Monday, 28 October 2013

Better all-woman shortlists than the Leadership Programme

Last year, I was in the audience for a panel discussion at a professional conference. Every single member of the panel was a balding middle-aged man. It was, as several members of the audience pointed out, cringe-making.

It has reached the stage where the low number of women in the Liberal Democrat group in the Commons strikes me the same way.

You can say in our defence that we do not have safe seats into which we can parachute female candidates. You can say we had plenty of women candidates in promising seats at the last election – but the problem is that we did not win them. You can say we are selecting plenty of women in seats that look promising next time around.

Now Nick Clegg, according to today’s Independent, is considering imposing all-woman shortlists on the party.

That, of course, is not in Nick’s gift. He would have to convince the party conference to support the measure.

And my heart is not in the idea. My ideal is still Liberal Democrat members selecting the best candidate for the seat, irrespective of sex, race or anything else.

But if you feel we have reached the point where Something Must Be Done, then I would much rather see all-woman shortlists than the Leadership Programme we have at present as the solution to this problem.

This is for two reasons. The first is that it involves the party establishment picking favourite sons and daughters who will then expect to be provided with agreeable seats to fight. This gives that establishment too much power, and I would rather see candidates fighting their way up from the bottom. There is also the point that some of those chosen, for the initial intake at least, seemed to be doing very well without any special help from the top.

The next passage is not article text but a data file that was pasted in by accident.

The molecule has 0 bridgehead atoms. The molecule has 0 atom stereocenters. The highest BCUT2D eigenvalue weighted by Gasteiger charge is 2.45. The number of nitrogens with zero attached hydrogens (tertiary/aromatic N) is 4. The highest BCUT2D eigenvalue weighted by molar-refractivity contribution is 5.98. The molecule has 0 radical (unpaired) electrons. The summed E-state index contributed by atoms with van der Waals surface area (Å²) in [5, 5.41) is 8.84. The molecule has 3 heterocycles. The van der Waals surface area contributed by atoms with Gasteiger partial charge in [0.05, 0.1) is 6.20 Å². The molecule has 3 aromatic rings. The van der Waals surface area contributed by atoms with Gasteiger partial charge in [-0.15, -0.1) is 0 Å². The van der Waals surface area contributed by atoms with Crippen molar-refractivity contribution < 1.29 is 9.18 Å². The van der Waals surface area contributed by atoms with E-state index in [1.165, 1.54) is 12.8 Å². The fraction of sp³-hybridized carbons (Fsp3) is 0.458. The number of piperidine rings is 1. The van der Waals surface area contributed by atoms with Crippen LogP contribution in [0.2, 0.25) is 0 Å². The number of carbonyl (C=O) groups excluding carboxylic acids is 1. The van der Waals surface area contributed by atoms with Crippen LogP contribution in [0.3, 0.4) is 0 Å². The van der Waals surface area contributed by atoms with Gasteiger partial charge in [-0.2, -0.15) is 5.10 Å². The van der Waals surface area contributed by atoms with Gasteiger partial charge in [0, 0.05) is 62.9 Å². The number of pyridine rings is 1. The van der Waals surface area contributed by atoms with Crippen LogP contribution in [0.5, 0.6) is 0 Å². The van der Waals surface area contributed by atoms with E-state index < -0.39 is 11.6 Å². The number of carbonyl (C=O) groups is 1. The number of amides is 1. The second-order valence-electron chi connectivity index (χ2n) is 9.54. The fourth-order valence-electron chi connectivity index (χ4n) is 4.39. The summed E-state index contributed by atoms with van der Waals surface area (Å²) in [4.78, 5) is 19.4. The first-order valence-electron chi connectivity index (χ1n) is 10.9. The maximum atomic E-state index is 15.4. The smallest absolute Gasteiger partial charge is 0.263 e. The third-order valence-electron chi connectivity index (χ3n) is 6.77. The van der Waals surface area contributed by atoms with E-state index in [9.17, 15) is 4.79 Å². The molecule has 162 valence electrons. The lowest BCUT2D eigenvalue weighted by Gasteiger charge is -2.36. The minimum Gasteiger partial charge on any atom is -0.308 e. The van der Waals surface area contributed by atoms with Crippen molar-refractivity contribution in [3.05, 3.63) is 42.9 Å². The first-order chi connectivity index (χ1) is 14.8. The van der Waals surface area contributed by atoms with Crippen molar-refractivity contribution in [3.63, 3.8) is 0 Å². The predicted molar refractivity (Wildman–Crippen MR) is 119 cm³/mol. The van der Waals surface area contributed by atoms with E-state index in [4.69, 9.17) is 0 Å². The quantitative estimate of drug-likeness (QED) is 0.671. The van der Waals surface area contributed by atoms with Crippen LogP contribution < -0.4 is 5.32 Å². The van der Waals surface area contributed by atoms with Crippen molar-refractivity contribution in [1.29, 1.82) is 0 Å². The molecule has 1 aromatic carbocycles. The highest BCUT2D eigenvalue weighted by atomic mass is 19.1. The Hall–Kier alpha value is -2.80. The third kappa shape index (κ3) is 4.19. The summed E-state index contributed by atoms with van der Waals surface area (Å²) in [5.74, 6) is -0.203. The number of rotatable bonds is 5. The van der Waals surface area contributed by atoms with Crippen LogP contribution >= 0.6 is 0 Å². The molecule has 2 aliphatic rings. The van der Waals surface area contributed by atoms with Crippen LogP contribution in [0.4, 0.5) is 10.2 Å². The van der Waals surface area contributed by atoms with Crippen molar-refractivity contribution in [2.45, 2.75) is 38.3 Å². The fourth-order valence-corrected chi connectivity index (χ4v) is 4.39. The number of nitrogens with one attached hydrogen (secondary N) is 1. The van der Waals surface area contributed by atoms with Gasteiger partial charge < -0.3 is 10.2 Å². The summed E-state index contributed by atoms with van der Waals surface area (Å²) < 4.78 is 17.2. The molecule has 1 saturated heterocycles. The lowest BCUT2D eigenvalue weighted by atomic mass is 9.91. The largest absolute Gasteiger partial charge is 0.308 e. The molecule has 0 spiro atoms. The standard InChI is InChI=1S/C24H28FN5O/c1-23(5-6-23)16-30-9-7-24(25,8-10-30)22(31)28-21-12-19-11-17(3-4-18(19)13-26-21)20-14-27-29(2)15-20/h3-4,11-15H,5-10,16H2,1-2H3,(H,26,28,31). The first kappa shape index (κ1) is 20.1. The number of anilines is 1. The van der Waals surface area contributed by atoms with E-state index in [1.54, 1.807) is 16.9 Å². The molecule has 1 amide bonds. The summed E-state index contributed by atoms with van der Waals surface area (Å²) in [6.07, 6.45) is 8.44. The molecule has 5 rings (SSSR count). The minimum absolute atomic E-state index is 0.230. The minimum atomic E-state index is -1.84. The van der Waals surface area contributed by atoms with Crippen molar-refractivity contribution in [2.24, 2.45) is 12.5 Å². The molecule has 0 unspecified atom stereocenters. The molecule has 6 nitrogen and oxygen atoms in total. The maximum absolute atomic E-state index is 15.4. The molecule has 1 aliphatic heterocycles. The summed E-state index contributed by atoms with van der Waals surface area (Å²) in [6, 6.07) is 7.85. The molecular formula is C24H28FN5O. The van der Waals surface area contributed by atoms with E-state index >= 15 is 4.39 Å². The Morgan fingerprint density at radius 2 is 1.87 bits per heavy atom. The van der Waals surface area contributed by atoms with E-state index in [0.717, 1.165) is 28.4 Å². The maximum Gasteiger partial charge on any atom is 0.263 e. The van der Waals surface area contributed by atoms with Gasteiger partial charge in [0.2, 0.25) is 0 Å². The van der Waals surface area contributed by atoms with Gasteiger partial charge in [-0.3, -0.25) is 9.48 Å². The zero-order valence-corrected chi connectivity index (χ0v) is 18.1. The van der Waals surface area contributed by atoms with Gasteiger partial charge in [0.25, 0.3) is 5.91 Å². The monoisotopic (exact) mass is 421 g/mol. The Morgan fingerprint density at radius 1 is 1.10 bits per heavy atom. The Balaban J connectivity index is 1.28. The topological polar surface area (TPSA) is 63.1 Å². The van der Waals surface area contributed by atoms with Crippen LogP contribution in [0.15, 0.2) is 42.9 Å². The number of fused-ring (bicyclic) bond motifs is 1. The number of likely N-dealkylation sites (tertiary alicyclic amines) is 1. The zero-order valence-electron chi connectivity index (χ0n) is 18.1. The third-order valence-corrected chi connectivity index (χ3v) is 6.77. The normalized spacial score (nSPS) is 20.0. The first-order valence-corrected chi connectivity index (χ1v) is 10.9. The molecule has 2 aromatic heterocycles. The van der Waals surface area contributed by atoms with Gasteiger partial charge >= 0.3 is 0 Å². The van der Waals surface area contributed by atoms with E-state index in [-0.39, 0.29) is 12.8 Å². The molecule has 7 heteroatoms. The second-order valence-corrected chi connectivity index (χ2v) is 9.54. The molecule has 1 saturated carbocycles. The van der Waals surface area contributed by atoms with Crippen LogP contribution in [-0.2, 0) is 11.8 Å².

More fundamentally, the Leadership Programme fails to challenge the party sufficiently. It says, in effect, that women candidates are not as good, but with the proper training they can be just as good as white men. What looks radical at the outset turns out to be deeply conservative.

When you set it against all those faults, it is hard to argue that all-woman shortlists would not be an improvement.

This post first appeared on Liberal England.

1 comment:

  1. If we are to have all-women shortlists, and my heart too is not in it, then it is essential that which seats get them and which don't should be determined by rule and not by any human; Labour have demonstrated how much power that gives to a person.

    My suggestion is that we simply apply AWS in all seats where a sitting MP is standing down. That limits the number of seats affected while maximizing the impact.


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